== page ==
Infrastructure assets end of life-cycle
As we are all well aware, after many years of capital investment in our infrastructure in the mid-1900s, our assets in transportation, water treatment, and electric transmission are reaching their end of life-cycle. In recent years, the Skagit bridge collapse in Washington, the water pipe burst at UCLA and the Metrodome roof collapse in Minneapolis serve as just a few examples of American infrastructure in continuing disrepair. Federal appropriations have been shrinking, state and local funds continue to be inadequate and infrastructure managers are being asked to do more with less.
What can be brought to bear from the International Infrastructure Asset Management market to potentially help deal with this issue? One area of interest lies in the Institute of Asset Management’s ISO 55000 suite of international standards that was released in January 2014 and aims to provide “a management framework for the coordinated activity of an organization to realize value from its assets in order to support the delivery of its strategic plan and objectives.” In addition, the focus is placed on “strategic” asset management within the standard, placing a focus on optimization and prioritizing assets for repair and replacement based on a combination of condition, risk and performance metrics.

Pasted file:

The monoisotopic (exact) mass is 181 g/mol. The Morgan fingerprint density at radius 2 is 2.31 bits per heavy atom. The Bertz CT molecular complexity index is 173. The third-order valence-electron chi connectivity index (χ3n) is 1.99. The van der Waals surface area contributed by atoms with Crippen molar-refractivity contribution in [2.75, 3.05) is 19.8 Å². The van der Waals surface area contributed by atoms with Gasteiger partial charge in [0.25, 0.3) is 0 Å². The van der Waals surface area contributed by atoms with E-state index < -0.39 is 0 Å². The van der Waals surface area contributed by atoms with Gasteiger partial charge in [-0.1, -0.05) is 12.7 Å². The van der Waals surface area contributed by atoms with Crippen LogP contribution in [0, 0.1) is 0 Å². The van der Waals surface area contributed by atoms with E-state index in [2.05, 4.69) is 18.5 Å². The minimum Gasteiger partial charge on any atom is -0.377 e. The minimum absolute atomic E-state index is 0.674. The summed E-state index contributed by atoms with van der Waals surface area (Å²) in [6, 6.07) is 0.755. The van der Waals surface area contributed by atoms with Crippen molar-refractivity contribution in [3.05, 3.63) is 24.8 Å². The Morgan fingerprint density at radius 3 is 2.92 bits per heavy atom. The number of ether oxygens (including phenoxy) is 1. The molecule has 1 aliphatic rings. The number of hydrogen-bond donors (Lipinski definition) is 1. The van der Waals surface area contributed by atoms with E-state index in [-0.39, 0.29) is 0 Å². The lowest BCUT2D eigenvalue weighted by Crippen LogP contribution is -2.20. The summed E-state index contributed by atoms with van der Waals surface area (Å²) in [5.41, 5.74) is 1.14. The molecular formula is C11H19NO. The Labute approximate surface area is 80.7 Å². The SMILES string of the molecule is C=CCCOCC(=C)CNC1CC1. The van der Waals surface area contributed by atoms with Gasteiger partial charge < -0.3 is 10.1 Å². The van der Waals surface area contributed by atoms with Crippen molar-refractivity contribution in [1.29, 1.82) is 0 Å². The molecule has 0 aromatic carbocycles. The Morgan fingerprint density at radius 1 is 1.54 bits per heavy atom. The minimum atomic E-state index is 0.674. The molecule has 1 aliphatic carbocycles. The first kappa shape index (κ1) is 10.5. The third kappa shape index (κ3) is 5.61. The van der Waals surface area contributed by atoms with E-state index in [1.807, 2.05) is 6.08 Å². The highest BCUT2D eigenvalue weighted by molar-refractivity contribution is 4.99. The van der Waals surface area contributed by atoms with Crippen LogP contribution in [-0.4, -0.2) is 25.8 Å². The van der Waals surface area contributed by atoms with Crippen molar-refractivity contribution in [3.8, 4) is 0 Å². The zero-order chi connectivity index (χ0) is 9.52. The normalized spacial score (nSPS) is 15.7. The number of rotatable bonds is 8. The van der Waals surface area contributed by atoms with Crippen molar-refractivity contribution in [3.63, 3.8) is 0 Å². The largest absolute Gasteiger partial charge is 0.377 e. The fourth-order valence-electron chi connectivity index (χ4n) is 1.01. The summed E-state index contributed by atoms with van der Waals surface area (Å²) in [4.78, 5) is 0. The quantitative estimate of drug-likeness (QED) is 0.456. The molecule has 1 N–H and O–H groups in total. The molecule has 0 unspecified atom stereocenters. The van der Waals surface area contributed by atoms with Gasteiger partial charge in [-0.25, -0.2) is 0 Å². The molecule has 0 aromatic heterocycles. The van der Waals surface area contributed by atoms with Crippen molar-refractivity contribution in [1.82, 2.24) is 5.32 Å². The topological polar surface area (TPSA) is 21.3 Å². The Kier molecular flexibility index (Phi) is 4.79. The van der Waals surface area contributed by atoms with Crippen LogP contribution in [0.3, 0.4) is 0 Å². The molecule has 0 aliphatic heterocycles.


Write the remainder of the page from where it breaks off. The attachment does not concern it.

Some of the key elements of the standard encourage us to improve in the following ways:
- Development of a clear and concise asset management policy, strategy and approach to strategic planning
- Defining levels of service and linking these to interventions and desired outcomes
- Evidence of proactive external stakeholder engagement and management
- Integrating outsourced activities with the asset management system;
- Implementing strategic and asset risk management and demonstrating its use in influencing asset management decision making
- Business case development and integrated investment planning over multiple time horizons
- Whole-life costing and governance
Sure, this doesn’t say how we are going to fund the needed maintenance activities, but it does specify a way for us to think about what comes first when going about those activities. It is anticipated that standards such as these have much to offer on how we maintain our infrastructure in the future and we should pay attention to see what can be applied from other international success stories moving forward.